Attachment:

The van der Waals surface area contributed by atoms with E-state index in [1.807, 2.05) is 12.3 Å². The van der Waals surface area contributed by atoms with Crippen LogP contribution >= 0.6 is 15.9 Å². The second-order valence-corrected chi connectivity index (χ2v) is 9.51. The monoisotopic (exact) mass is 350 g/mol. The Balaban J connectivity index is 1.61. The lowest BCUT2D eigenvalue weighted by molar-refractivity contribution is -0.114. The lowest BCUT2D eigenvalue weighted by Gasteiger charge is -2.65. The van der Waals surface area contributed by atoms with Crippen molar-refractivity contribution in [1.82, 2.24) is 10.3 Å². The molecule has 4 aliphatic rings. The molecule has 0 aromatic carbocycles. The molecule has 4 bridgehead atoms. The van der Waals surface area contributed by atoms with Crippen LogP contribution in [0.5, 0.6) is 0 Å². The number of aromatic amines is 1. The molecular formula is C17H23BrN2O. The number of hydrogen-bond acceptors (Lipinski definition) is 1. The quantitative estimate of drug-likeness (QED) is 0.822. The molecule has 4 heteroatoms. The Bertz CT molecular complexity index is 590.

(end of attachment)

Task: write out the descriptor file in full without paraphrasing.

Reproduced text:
The van der Waals surface area contributed by atoms with E-state index in [1.807, 2.05) is 12.3 Å². The van der Waals surface area contributed by atoms with Crippen LogP contribution >= 0.6 is 15.9 Å². The second-order valence-corrected chi connectivity index (χ2v) is 9.51. The monoisotopic (exact) mass is 350 g/mol. The Balaban J connectivity index is 1.61. The lowest BCUT2D eigenvalue weighted by molar-refractivity contribution is -0.114. The lowest BCUT2D eigenvalue weighted by Gasteiger charge is -2.65. The van der Waals surface area contributed by atoms with Crippen molar-refractivity contribution in [1.82, 2.24) is 10.3 Å². The molecule has 4 aliphatic rings. The molecule has 0 aromatic carbocycles. The molecule has 4 bridgehead atoms. The van der Waals surface area contributed by atoms with Crippen LogP contribution in [0.5, 0.6) is 0 Å². The number of aromatic amines is 1. The molecular formula is C17H23BrN2O. The number of hydrogen-bond acceptors (Lipinski definition) is 1. The quantitative estimate of drug-likeness (QED) is 0.822. The molecule has 4 heteroatoms. The Bertz CT molecular complexity index is 590.